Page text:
When Helmut Kohl became Federal Chancellor in 1982, few would have predicted that this apparently rather mediocre personality would outlast the dynamic and charismatic Margaret Thatcher. Since then, despite formidable periodic attempts by members of his own party to oust him, Mr Kohl has thrived on his opponents' underestimation and on the lack of internal challengers able to appeal to the broad church of his Christian Democratic Party.
John Major appears to have secured his own position within his party at least until the next general election. The example of Helmut Kohl indicates that it is Mr Major's very ordinariness and his lack of charisma, through which he manages not to offend any section of his own party, or of the country at large, that may be the his greatest asset.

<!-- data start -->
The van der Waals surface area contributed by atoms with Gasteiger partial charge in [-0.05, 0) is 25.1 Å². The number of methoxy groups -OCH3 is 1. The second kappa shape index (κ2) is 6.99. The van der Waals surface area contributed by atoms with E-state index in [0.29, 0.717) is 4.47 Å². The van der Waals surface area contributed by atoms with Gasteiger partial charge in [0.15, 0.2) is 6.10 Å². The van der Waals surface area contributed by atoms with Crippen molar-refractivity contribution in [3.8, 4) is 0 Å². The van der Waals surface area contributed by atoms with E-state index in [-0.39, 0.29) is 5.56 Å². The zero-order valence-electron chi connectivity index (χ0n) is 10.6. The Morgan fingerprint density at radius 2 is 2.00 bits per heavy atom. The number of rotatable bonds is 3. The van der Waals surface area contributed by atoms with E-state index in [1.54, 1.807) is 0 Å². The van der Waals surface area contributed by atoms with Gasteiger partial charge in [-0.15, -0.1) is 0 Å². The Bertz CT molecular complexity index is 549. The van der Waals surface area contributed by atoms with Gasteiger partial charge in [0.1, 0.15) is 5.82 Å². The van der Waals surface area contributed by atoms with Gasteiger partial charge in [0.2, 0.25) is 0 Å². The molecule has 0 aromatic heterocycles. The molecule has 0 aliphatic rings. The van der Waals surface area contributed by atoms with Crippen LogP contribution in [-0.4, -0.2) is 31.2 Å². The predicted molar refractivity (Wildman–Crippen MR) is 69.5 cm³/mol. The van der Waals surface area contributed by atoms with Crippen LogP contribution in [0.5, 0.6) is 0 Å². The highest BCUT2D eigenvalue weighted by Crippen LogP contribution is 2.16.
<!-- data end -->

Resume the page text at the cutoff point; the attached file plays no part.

Yours faithfully, JAN PALMOWSKI Lincoln College Oxford 17 October